Photos by Arin DeGroff
A series of smacks and thuds emanate from the Fireside Room as students and faculty practice striking punch pads with their open palms.
“See how powerful that is?” instructor Chris Dunn yelled above the noise. “Super powerful.”
Dunn is a part of Covered 6, a security consulting and tactical training group that is offering free one-hour awareness and self-defense classes against physical threats (ADAPT) throughout September in the Fireside Room and the Center for Communication and Business in room 140. The next set of classes will be held at CCB 140 on Saturday and Tuesday.
The first round of classes began Friday and will run until Tuesday. This year is the first that Covered 6 will be holding the class in two parts: an introductory course and a hands-on session where participants will be able to test their skills on instructors in padded suits. The second sessions have yet to be scheduled, but Dunn said they will likely be held in October.
Dunn, who has 20 years of experience in martial arts, self-defense and public safety, said that it is important for everyone to practice awareness and know how to physically react, even if they live in a place where they feel safe.
“I think it’s a good thing for people, mainly because Pepperdine is so safe that it lulls you a little bit into, ‘It’s so safe, don’t worry about anything,’” he said. “Well it’s not that — we’re in the real world, and they do have public streets that surround [the university] and Pepperdine’s really concerned about people off campus as well as on campus.”
The introductory course focused on key factors for avoiding and escaping attack: awareness, body language and “bash and dash” techniques to quickly disable an attacker and escape.
Senior Lindsay Kawano heard about the class from her friend Ashley Chaparro, a first-year graduate student at the School of Public Policy who also attended the session.
“It just sounded interesting and I’d never taken a [self-defense] class before, so I thought it was cool,” Kawano said, adding that learning about palm strikes was especially useful, because her natural instinct is to punch. “It’s good just to know the basics,” she said.
Dunn dedicated the first 30 minutes of the presentation to discussing ways to prevent an attack by simply being aware of surroundings and knowing when to step away from a potentially dangerous situation.
“Stay alert, stay alive,” he said. “That’s what we tell our military guys.”
He also discussed common self-defense tools, including pepper spray and keys held in fists, noting their weaknesses and downfalls.
While pepper spray is easily found in stores, easy to carry and allowed on campus, most brands only provide enough spray for one use, meaning users cannot test it to make sure it works. Additionally, Dunn noted, pepper spray affects everyone within range, including the individual who deployed it. Keys, while convenient, create a disadvantage if they are lost in the fight or are not accessible to open the door to a car or building and escape.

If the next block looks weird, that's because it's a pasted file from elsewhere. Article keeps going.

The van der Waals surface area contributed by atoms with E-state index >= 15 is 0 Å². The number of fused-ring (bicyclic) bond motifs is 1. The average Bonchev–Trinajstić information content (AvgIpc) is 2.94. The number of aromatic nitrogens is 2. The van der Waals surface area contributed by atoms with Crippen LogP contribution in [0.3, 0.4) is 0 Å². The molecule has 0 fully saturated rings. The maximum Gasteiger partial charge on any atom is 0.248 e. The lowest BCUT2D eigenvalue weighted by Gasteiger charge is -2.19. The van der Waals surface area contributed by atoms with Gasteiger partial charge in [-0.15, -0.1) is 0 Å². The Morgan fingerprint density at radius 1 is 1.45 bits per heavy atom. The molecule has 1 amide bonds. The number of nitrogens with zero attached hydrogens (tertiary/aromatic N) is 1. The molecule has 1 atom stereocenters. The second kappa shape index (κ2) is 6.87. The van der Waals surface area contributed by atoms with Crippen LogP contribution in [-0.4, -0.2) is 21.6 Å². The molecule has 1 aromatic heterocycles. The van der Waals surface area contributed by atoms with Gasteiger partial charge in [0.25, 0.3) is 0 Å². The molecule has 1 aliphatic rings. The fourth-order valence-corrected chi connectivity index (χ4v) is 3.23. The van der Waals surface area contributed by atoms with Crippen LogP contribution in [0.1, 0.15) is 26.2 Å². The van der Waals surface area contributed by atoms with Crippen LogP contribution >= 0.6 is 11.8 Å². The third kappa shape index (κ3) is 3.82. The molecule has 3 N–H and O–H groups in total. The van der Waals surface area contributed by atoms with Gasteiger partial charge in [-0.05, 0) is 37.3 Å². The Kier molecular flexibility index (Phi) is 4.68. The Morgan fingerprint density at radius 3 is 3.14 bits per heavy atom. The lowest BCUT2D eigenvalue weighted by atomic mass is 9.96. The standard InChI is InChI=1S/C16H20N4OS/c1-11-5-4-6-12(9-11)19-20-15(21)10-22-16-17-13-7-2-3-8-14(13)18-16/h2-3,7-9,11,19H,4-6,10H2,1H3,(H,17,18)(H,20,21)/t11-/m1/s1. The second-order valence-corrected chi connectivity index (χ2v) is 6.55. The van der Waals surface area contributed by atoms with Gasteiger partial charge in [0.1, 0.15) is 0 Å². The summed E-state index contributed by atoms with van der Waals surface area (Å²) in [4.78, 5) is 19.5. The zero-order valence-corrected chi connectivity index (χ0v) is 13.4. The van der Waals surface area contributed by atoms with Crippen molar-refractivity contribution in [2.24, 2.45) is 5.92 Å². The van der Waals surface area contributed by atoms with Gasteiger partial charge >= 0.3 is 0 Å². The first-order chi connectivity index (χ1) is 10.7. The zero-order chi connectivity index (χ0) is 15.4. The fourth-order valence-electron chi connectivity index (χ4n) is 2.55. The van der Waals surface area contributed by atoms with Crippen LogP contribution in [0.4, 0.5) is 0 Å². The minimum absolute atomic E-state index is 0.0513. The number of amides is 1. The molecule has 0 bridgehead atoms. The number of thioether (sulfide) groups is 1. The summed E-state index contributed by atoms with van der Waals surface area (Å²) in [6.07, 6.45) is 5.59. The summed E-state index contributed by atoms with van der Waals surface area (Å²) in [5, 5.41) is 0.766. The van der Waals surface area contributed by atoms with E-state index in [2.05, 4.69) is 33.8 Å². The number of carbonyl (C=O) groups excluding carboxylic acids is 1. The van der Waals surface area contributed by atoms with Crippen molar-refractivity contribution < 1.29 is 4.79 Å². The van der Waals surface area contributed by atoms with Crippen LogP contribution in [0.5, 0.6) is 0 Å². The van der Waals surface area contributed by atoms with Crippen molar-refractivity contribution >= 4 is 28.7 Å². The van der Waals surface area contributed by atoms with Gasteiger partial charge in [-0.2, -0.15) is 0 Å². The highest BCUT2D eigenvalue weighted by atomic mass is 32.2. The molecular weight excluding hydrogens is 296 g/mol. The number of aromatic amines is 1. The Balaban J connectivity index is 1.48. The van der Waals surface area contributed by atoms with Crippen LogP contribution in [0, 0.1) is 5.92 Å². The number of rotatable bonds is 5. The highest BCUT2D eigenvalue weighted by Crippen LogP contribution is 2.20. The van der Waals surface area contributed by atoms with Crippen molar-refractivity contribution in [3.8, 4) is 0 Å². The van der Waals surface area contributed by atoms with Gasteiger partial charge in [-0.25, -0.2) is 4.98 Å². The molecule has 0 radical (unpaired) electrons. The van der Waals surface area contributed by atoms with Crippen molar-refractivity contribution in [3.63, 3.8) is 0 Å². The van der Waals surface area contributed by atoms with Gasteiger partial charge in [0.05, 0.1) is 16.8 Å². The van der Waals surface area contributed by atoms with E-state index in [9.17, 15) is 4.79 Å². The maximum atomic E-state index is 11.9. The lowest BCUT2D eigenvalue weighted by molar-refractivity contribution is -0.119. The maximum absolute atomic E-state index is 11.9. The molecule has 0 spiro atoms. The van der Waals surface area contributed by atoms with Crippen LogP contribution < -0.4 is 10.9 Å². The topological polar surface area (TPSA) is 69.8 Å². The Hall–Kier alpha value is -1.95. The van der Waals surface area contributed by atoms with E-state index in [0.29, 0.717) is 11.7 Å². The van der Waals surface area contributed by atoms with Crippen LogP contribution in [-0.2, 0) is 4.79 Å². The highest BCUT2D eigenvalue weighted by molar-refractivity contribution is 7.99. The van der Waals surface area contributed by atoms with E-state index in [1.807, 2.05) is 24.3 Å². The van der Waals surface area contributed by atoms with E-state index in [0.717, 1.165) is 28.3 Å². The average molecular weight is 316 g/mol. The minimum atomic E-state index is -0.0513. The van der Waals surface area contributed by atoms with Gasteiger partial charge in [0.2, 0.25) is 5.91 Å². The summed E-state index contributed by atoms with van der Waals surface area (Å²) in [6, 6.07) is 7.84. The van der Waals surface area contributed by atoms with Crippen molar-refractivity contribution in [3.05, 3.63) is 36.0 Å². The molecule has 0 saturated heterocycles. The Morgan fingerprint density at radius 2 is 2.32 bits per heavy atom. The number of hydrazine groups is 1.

Ultimately, Dunn recommended that students and faculty alike invest in a small, high-powered flashlight, which can be used as a distraction when flashed in an attacker’s face, a signal in the case of a power outage or car emergency or even a striking device in combat.
“We consider light a weapon,” he said. “It’s so effective. Light is an amazing friend for us, especially at night.”
In the second half of the class, participants learned a variety of quick strikes meant to disable and distract. These techniques included palm strikes, elbow strikes, kicks and knees. Dunn also taught participants how to break free from wrist grabs, chokes, bear hugs and the sleeper hold, a chokehold that renders victims unconscious within seconds.
Even with all of the self-defense skills taught in the class, instructor Chris Throgmorton stresses that following one’s instinct is one of the most important things one can do in any given situation.
“What I tell everyone is to follow your gut,” he said. “If your gut’s telling you something’s wrong, something’s wrong. Our subconscious is constantly analyzing everything that’s happening around us, and it brings that all back to us.”
Chaparro said the class taught her that simple things, like being aware of her surroundings and not being too trusting, can matter in big ways.
“It’s worth your time — it’s just an hour, and you never know if something could happen to you, and maybe just this one hour could have protected you from a situation,” she said.
For Dunn, the main goal of the program is to “motivate people to take action for themselves.”
“It might not be taking martial arts,” he said. “It might just be, ‘Maybe I need a flashlight. Oh, you know what, I’m going to get something good.’ If you do one thing, it’s one step in the right direction that might change somebody’s life, and that’s why we do it.”
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